Defying all odds, this weekend she is making history by becoming the first artist from two minority communities in America to have both films open on the same day.
“God is very good to me. It’s the only explanation I can find for what’s happening to me,” said the 26-year-old actress who stars in “Luck,” an Apple TV+ animated movie, and “Easter Sunday,” a film that competes in the theaters with “Bullet Train”.
Noblezada, whose father has Filipino roots and whose mother is of Mexican origin, considers herself “very lucky” and is grateful.
Born on March 18, 1996 in San Diego (California), the artist never thought she would have to coordinate her schedule to talk about two “so beautiful” projects that would be released at the same time. “It’s crazy, wonderful crazy,” she said.
As if that were not enough, in both productions Noblezada has been able to rub shoulders with the cream of the entertainment world.
The Apple TV+ movie has an all-star cast that, in addition to Noblesse in the title role, includes Jane Fonda, Whoopi Goldberg, and Simon Pegg. Although the artists recorded the voices of their characters further apart than usual as a result of the pandemic, “I have been able to share a little and I still can’t believe it,” said the actress.
The Sky Animation and Sky Animation Madrid production revolves around a young girl named Sam who considered herself the “worst luckiest girl in the world”, until she meets a black cat that eventually opens the door for her to the secret place where the luck to humans.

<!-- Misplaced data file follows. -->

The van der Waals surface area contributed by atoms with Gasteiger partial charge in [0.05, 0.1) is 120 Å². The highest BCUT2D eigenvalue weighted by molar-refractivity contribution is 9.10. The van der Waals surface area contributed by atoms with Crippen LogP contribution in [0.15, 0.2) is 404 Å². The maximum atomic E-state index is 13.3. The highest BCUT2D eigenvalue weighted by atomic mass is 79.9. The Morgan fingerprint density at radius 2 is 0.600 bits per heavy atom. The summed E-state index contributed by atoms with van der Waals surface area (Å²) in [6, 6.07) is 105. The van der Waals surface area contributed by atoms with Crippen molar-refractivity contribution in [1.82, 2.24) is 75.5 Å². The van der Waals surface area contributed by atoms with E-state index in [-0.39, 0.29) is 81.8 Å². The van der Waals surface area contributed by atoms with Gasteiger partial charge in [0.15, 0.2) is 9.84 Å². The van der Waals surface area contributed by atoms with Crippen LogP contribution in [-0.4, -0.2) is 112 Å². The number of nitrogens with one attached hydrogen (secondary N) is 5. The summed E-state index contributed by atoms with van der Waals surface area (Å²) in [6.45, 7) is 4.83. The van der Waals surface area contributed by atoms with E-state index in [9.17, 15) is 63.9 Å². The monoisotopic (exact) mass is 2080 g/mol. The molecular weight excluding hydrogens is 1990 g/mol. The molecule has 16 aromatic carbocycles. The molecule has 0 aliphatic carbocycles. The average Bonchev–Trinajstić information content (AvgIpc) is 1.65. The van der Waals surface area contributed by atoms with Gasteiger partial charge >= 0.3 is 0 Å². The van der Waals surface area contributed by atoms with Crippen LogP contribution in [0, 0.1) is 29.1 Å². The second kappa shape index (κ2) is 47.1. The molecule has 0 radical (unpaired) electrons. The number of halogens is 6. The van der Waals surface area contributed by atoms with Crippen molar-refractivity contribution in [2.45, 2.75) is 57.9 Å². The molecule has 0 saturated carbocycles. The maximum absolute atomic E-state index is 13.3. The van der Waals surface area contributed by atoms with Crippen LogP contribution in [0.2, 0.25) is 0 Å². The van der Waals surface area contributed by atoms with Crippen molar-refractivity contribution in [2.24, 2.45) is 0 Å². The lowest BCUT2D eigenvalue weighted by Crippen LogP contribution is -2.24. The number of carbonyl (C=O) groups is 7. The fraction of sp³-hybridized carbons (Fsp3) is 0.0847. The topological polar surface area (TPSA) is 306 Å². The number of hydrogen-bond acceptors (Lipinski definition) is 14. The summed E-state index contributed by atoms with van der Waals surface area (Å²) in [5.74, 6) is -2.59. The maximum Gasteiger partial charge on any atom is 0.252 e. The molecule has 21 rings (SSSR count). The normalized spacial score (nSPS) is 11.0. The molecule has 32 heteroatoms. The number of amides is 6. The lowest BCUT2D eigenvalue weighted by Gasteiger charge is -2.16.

“At the core of the story is the concept that luck is neither good nor bad, it all depends on how you see things,” he said. For her, the concept of luck “is associated with living with gratitude.”
See here the trailer for “Luck” (2022) produced by Apple TV
After beginning her career in musical theater in New York, Noblezada made it to Broadway and was nominated in 2017 for a Tony Award, the highest honor in American theater, in the category of “Best Leading Actress in a Musical” for her performance. of Kim in “Miss Saigon”.
Two years later she received the same distinction for her portrayal of the title role of Eurydice in the play “Hadestown”, which first appeared at the Royal National Theater in London and then in New York.
Although making movies was part of her dreams growing up in the city of Charlotte, North Carolina, once she settled down as a stage actress, the big screen seemed to be in the rearview mirror. “But my roots called me,” she said.
The voice she heard was that of Filipino American filmmaker Diane Paragas, who cast her for the lead role in her film “Yellow Rose.”
“Easter Sunday” is his second film and he can’t believe “it’s also a story about the Filipino community in the United States,” he said.
Other actors would have “run in another direction to avoid being typecast,” but not Noblezada, who considers it a blessing to represent the communities she’s linked to whenever she can.
Activism as a mission
Nobility has been very open about her mental health issues. So much so that when asked who she would send good luck to, she did not hesitate for a moment to tell her “all those who suffer from depression.”
During her stay in London, her depression and anxiety worsened, along with severe bouts of acne, body dysmorphia, bulimia and panic attacks.
The actress appreciates the support of her environment, psychotherapy and yoga. “Literally, they saved my life,” she said.
“One of my ways of saying thank you for how lucky I am is to speak up to get support for those with mental health issues like me,” she said.
Although Eva Noblezada associates many of her difficulties with the word “perfection”, she considers that this professional moment is quite close to her. That if, she does not want to stay “stuck” there, because “the best thing is to flow and continue to thank luck.” Remember that she can connect with